This started out as a Five Minute Friday post.
And it’s Tuesday.
I know. And it’s eating me alive.
But the truth is, I’m desperate. I’m desperate for words to flow from my fingertips again, in a way they haven’t in a long time. My last post was in May. And the one before that in July of the previous year. I don’t know what happened, exactly.
All of it adding up to a blob on the couch that generally resembles me, trying unsuccessfully to jumpstart my brain, to reclaim it from the foggy mush it seems to have become.
As you can probably imagine, seven seasons of Game of Thrones in less than two months doesn’t take you far in the “Reclaim Your Brain” adventure. For that matter, neither does rewatching the entire series of Gilmore Girls or falling asleep to episodes of Friends that you memorized long ago.
Or scrolling Facebook.
All of this led up to yesterday, when I re-introduced Screen Free Sundays- the day when the only reason for pulling out my phone or computer is to look up that soup recipe (because it’s also Soup Sunday) or texting my husband. Yesterday was the first day in ages my screen-time tracking app on my phone registered less than an hour. I think at one point last week I actually had a 12 hour day- but that doesn’t totally count because it included all that time YouTube was pulled up and playing “Calming Classical Music for Cats” all night long in a desperate attempt to keep our new kitten from howling “HEWWWOOOO???” under the bathroom door so I could sleep guilt-free.
Side note: the kitten is now sleeping in my bed.
And the dogs hate my guts.
And do you know what’s funny about all this screen-time I’m logging? I actually have visions of myself with my big hipster glasses in an ugly thrift store armchair reading poetry and novels by the light of my one lamp with a cup of tea at night. Totally screen-free.
Or editing pictures I took and actually doing something with them.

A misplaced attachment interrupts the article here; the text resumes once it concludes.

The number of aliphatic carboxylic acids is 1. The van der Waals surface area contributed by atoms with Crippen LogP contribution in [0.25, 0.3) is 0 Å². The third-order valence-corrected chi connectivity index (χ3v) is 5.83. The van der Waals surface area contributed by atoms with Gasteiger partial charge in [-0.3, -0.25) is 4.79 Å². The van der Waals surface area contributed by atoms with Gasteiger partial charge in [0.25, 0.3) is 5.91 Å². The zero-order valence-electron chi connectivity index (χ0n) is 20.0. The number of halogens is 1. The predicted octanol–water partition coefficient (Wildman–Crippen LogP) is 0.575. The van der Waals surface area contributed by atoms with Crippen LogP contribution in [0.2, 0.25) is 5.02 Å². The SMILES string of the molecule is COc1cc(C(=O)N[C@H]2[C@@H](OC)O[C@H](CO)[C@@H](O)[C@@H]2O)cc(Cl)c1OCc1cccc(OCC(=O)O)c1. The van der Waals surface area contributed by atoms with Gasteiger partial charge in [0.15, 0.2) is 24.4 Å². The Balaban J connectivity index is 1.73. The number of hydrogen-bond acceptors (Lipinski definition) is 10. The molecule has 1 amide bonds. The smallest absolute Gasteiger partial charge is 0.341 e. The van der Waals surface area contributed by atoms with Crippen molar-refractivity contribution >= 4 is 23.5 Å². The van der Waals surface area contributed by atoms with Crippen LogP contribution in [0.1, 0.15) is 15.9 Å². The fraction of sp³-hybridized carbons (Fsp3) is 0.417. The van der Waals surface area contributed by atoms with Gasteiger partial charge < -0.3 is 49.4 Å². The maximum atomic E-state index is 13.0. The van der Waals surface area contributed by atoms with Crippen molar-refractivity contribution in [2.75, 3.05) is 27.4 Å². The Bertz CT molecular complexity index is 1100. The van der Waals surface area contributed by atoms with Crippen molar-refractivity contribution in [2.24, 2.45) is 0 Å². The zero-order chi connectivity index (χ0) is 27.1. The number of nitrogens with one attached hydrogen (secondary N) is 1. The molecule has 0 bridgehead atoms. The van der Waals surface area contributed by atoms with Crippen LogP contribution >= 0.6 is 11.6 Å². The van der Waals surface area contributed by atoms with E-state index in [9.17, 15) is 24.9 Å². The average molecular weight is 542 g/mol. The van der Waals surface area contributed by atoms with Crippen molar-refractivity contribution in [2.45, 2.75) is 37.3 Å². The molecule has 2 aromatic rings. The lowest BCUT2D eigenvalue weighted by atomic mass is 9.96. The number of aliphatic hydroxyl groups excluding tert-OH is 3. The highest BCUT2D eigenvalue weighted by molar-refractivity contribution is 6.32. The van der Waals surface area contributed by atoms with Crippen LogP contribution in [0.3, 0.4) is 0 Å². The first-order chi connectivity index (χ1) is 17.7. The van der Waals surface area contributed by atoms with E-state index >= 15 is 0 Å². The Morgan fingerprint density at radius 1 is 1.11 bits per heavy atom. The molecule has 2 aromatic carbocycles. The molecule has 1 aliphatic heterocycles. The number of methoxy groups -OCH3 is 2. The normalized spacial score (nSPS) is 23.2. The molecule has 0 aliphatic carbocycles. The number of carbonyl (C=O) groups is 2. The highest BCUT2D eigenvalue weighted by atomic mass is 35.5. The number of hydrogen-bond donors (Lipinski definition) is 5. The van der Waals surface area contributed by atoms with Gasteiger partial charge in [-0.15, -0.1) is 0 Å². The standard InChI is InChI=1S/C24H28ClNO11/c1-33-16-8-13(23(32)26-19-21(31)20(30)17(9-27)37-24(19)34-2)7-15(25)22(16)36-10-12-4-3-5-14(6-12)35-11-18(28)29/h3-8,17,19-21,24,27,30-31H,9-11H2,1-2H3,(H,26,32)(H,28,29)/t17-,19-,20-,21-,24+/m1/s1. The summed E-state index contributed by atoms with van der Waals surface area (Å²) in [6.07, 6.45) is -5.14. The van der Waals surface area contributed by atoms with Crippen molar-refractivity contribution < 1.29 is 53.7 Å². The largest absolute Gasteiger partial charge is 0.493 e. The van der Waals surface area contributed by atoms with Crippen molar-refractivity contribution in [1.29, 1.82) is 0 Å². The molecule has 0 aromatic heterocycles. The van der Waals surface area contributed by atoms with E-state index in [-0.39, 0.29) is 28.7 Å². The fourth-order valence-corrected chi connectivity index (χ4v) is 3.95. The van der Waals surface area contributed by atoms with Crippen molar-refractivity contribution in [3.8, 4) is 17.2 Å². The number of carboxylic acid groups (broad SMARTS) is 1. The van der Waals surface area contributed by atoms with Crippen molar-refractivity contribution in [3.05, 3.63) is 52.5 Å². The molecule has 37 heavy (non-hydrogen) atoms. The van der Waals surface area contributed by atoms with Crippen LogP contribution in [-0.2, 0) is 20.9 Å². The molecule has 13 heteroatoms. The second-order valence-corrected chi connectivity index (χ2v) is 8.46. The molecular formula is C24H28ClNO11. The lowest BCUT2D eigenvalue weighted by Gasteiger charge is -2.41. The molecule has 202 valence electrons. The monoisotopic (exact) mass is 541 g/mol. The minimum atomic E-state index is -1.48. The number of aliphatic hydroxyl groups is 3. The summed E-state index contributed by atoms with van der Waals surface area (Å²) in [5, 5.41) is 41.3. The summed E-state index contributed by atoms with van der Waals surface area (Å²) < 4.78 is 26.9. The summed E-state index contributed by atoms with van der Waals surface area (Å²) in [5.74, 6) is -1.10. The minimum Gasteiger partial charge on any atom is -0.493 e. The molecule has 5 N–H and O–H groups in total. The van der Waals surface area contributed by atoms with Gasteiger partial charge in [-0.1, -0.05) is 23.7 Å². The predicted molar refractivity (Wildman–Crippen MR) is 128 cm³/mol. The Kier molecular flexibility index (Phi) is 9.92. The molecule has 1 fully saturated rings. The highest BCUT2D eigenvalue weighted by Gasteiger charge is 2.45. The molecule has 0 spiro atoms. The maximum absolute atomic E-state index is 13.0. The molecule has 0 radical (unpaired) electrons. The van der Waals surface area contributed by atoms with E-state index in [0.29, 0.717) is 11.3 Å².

Or writing my own book or blog post.
My point is this- all these things I want to do? I’m not doing them. And then I’m hemming and hawing over all the lost time, how I never have any time to write or photograph or take the kids on a hike.
I was talking to my mom the other day and she was telling me about this art show she and my dad went to. They saw a lot of great art, but she kept coming back to this photographer who had photos of beautiful countrysides like Ireland. And she kept telling me that could be me.
And do you know what I said?
I said, “Sure. If I didn’t have these three kids that I home school. Or these animals that I can’t leave all the time. Or if my husband was home more often.”
I made excuses.
My tendency is to dream the big dreams and then let fear of failure or imperfection take over. And so I zone out. I play it safe. I create this little bubble and surround myself with sweet-smelling excuses as to why I can’t do something I dream of doing.
And slowly, but surely, resentment creeps in.
But I’m not resenting myself. That would make too much sense. That would be too truthful, too painful.
I start quietly resenting all the people who are succeeding at their dreams.
Even resenting of all the people trying to succeed at their dreams.
And that is ridiculous.
I’ve noticed it now. I know it’s there- creeping around under the surface, keeping me safe but not sound.
Isn’t that the way it is? Our biological first reaction is to hole up and protect. Our fear, that maybe thousands of years ago was useful in keeping us alive, just tends to get in the way now.
We get complacent. We get comfortable. We fear losing our comfort or being humiliated or even just failing ourselves. And before we know it we’re 33, 53, 73 years old, looking back and thinking, “If only I had. . .”
So how do we turn that around? How do we step outside our little safety bubbles and really live the lives we want to live?
Here’s what I’m going to do:
I’m taking my camera to soccer practice that just so happens to be on a lake at golden hour. And I’m remembering to find the beauty around me instead of waiting for big moments and fancy vacations.
I’m turning calming music on while I read with a cup of tea after the kids go to bed instead of watching a show I’ve seen a hundred times.
I’m planning vacations to exotic places instead of saying, “When the kids are out of the house. . .”
And I’m writing.